FALL 2008

Trade Secrets


Course No. 9200-704 (and 804)-801

ID No. 16545

MW 3:00 - 4:30 p.m.
Room L-134
Professor Jay Dratler, Jr.
Room 231D (IP Alcove)
(330) 972-7972
Copyright © 2000, 2002, 2003, 2006, 2008   Jay Dratler, Jr.   For permission, see CMI.

Questions and Notes on American Paper and Packaging

1.  Ohio's definition of "trade secret" in 13 O.R.C. § 1333.61(D), infra, is a local variation of the Uniform Trade Secrets Act.  Unlike Ohio's variant, the uniform act's definition contains no reference to any "listing of names, addresses, or telephone numbers[.]"  Rather, the uniform act mentions only "information, including a formula, pattern, compilation, program, device, method, technique or process[.]"  UTSA § 1(4) (preamble).  Is the court right to focus on the word "compilation" as the noun in this list that best fits customers lists?

2.  The official commentary to the Uniform Trade Secrets Act suggests that the definition of "trade secret" is to be broadly construed.  That is, subject matter which meets the definition's general requirements is not to be exlcuded categorically.  Is this approach good policy?  Do the social and economic reasons for protecting trade secrets apply only to certain types of information, or do they apply to all information that is secret and that the owner reasonably guards?  Is there any reason to give an industrial process more protection than a customer list or the formula for Mason's Lynchburg Lemonade?  Or do the same general policies apply to all secret business information?

3.  The defendants in American Paper and Packaging had three defenses. First, they said the customer information at issue was not a trade secret.  Second, they denied that, even if it was a trade secret, it had been misappropriated.  Finally, they argued that, even if the information was a trade secret and had been misappropriated, no remedy should be granted. Which of these defenses did the court accept?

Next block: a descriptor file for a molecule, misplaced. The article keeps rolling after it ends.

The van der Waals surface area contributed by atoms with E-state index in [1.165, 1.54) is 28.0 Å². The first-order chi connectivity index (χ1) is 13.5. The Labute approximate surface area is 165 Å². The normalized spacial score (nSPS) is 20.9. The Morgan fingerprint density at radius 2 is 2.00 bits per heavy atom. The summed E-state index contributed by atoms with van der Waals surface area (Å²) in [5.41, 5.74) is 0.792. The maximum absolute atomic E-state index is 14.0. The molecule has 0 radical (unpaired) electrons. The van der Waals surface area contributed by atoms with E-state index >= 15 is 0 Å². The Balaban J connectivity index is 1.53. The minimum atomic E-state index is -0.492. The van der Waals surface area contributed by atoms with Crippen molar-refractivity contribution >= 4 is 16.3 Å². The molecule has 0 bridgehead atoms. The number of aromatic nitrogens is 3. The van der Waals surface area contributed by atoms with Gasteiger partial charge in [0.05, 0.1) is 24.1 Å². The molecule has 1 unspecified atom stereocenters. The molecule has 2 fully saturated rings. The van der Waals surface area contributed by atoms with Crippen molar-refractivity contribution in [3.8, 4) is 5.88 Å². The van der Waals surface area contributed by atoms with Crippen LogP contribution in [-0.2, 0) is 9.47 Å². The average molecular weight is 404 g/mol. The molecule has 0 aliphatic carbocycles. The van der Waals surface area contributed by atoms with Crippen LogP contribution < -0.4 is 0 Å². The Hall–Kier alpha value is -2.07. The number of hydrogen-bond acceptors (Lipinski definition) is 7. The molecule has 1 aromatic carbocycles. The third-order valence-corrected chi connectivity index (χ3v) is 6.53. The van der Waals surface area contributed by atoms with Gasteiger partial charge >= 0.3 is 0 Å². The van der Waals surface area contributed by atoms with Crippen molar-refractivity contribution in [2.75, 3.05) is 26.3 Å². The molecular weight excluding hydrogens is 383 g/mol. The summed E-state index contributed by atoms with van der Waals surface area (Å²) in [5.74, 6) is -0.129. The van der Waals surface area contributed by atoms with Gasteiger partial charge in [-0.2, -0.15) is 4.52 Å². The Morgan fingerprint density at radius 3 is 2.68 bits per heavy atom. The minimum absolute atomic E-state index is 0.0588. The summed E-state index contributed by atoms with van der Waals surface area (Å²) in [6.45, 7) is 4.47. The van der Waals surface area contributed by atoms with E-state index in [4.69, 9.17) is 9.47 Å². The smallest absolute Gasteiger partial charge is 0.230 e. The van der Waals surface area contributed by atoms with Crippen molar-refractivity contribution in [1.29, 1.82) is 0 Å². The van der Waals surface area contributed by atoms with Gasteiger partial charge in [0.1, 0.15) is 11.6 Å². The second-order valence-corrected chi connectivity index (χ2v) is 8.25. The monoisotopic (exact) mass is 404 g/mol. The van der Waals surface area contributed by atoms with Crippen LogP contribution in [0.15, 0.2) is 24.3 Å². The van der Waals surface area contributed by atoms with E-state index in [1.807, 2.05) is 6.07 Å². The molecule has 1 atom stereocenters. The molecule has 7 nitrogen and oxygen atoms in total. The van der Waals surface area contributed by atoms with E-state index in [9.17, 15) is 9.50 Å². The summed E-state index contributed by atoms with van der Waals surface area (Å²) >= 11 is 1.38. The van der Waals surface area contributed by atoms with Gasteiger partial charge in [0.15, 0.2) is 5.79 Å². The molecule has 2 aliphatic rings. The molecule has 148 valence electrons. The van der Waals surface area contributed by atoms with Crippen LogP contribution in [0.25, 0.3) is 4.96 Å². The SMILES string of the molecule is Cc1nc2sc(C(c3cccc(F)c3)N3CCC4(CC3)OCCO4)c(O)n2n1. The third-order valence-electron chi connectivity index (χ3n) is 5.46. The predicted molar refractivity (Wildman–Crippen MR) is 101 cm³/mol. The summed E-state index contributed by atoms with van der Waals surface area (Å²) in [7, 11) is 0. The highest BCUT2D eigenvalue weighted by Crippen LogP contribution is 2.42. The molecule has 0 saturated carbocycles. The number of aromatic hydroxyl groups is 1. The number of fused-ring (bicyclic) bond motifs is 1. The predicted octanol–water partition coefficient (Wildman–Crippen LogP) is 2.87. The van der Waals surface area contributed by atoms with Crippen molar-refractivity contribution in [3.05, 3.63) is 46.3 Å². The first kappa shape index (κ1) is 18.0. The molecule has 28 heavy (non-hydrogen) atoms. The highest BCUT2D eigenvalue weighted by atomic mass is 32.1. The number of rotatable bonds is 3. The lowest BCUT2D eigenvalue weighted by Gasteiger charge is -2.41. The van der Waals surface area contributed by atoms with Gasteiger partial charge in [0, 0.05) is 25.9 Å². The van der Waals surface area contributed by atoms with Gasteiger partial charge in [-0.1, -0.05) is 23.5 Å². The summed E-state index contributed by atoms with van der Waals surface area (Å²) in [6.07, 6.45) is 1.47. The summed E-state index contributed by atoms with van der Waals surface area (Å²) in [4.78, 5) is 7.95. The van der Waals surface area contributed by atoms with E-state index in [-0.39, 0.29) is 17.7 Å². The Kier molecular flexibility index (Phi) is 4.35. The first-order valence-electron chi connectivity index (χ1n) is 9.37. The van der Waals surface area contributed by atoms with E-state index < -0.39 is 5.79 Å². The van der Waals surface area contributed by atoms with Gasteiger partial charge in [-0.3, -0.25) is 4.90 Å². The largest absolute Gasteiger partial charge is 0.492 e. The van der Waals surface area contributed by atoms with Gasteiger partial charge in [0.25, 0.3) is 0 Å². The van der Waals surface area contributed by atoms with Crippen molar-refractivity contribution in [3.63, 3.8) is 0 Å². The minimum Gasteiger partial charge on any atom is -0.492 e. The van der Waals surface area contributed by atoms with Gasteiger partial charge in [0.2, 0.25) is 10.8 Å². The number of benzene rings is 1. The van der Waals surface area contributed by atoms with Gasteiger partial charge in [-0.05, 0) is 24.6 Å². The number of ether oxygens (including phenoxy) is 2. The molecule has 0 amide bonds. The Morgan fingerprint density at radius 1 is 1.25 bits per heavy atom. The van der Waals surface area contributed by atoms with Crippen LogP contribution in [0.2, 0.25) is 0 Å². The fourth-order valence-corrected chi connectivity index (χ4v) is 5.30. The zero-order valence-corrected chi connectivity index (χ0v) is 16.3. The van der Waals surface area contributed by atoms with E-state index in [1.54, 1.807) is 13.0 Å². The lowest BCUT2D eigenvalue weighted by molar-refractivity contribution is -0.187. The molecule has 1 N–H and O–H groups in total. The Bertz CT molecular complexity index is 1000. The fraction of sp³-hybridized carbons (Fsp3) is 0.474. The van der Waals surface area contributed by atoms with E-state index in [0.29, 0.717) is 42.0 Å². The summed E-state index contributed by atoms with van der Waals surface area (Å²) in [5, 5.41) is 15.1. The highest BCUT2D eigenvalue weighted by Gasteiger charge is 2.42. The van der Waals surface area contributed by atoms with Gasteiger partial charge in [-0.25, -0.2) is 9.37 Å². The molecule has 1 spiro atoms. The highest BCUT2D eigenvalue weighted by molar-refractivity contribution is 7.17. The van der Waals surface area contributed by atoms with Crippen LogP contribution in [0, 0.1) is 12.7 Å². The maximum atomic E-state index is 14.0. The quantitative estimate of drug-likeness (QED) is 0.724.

4.  The defendants' agreements fairly clearly covered what they did, yet they won the case.  Why?  Did the court ignore the agreements, refuse to enforce them, or reinterpret them?

5.  No state will enforce a noncompetition covenant that is unreasonble.  In addition, unreasonable noncompetition covenants that affect interstate or foreign commerce may be challenged under the federal antitrust laws.

A few states, however, have especially strict public policies regarding agreements not to compete, which are expressed in special statutes.  California is one of those states.  As the court notes, California's strong public policy favoring competition is explicit in Section 16600 of the California Business and Professions Code, which voids "every contract by which anyone is restrained from engaging in a lawful profession, trade, or business[,]" with few exceptions.  The exceptions include noncompete agreements made in connection with the sale of a business and employees' agreements to preserve their employers' trade secrets. Is California's special statute crucial to the result in this case, or might other states with less stringent approaches to noncompetition covenants reach a similar result on similar reasoning?  

6.  Note that the defendants were sued for using the customer lists, not for disclosing them to third parties.  This made the suit look more like an attempt to enforce a noncompetition covenant.  Would the result have been the same if the defendants had not used the customer lists themselves, but had disclosed them to third parties, who used them to start a competing business?

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